Features of The Worst Hard Time PDF
In a tour de force of historical reportage, Timothy Egan’s National Book Award–winning story rescues an iconic chapter of American history from the shadows.The Worst Hard Time PDF
The dust storms that terrorized the High Plains in the darkest years of the Depression were like nothing ever seen before or since. Following a dozen families and their communities through the rise and fall of the region, Timothy Egan tells of their desperate attempts to carry on through blinding black dust blizzards, crop failure, and the death of loved ones. Brilliantly capturing the terrifying drama of catastrophe, he does equal justice to the human characters who become his heroes, “the stoic, long-suffering men and women whose lives he opens up with urgency and respect” (New York Times). In an era that promises ever-greater natural disasters, The Worst Hard Time is “arguably the best nonfiction book yet” (Austin Statesman Journal) on the greatest environmental disaster ever to be visited upon our land and a powerful reminder about the dangers of trifling with nature.
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Description of The Worst Hard Time PDF
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Dimensions and Characteristics of The Worst Hard Time PDF
- Identification Number : 061834697X
- Publisher : Houghton Mifflin; 1st edition (December 14, 2005)
- Language : English
- Hardcover : 352 pages
- International Standard Book Number-10 : 9780618346974
- International Standard Book Number-13 : 978-0618346974
- Reading age : 14 years and up
- Item Weight : 1.25 pounds
- Dimensions : 6 x 1.11 x 9 inches
January 25, 2018
I don’t normally pay much attention to the title of a book. The title’s primary purpose to me is to catch my attention when I’m in a book store browsing. After it catches my eye I immediately resort to the GR scan feature to learn what GR members have to say about the book. In the final analysis what I remember about a book is what’s behind the title. Frequently, when speaking about a book I’ve read with a friend I will be completely unable to recall the title. This book and its title are entirely different. I can’t recall a more appropriately titled book than this one, “The Worst Hard Time”.
My parents were children of the of the Depression. During my childhood they told us stories of how that national tragedy affected their childhoods and that of their friends and neighbors. We all probably have read stories and seen photos of the Depression and many of us have read “The Grapes of Wrath” or seen the movie. This book is not about any of that. This book is not about the people that fled the Dust Bowl. This book is about the people that stayed and attempted to exist on next to nothing, literally. Pride and independence prevented them from seeking aid until things went beyond desperate, way beyond. What is also remarkable about this book is to read it now in a time when we live among people that for selfish and political reasons are adamant in their rejection of science and in climate change. The book makes clear that after the government finally addressed the crisis following FDR’s election that the cause of the Dust Bowl was man and his ignorance and his greed. Sadly, the people that need to read this history never will as it fails to affirm what they wish to believe and profit by. What this book does affirm is the consequences of man’s ignorance and greed when dealing with the forces of nature. To this day the area afflicted by these vices of man has not healed.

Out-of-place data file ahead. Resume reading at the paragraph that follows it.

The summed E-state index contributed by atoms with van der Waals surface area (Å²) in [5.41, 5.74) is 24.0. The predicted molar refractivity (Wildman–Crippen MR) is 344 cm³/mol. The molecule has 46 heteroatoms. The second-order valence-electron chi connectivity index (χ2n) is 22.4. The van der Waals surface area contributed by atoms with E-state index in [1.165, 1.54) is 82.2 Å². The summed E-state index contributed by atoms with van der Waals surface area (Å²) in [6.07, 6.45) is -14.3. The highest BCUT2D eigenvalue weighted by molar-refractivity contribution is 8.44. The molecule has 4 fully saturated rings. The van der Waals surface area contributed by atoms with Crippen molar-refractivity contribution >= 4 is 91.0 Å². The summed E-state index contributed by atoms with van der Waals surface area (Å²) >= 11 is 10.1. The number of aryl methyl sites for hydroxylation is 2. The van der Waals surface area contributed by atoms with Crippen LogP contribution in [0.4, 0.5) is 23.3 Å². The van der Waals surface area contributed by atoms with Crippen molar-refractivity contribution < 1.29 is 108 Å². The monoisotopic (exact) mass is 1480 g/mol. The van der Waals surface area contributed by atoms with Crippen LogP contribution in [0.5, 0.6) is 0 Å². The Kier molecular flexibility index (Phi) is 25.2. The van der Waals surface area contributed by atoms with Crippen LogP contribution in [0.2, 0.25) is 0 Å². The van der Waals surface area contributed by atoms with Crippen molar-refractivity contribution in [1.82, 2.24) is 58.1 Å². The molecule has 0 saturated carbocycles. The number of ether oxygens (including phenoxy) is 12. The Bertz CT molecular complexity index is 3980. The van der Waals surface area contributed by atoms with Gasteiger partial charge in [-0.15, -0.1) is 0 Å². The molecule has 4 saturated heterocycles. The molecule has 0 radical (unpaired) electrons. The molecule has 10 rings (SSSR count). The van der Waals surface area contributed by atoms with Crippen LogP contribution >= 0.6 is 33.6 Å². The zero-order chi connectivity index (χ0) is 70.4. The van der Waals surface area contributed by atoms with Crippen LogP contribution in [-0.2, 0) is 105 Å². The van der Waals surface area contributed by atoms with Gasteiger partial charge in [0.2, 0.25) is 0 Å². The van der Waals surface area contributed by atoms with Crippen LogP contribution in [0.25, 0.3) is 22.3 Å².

The author’s story spans primarily the ’30’s but he delivers a necessary background to set up his story and the lives of those he uses to illustrate the scope of the Dust Bowl tragedy. In his telling of this history he employs the lives of several local residents in and around the Texas and Oklahoma panhandles. The stories of these people really humanizes the narrative and magnifies its impact. While weather reports, crops statistics, land cultivation data etc are all helpful and put a scale on the disaster it’s reading about the daily lives of people that lived through it that give this book its wow factor. The impact this disaster had on the health of the people living there was something that I never considered. I always thought the limit of the tragedy was in the fertility of the soil blowing away. I did not know that these winds were an almost daily occurrence and that breathable air was a precious commodity and “dust pneumonia” was a virulent killer. Who would ever think a person walking or working outside could be suddenly caught in one of these dust storms and suffocate to death. That the detrimental affect of the Dust Bowl on the health of residents was something that would have required a career of coal mining yet these folks were being afflicted within a few years. This is an extremely compelling history whose worth today is enormous and we should all learn about the Worst Hard Time. I highly recommend this book. (less)
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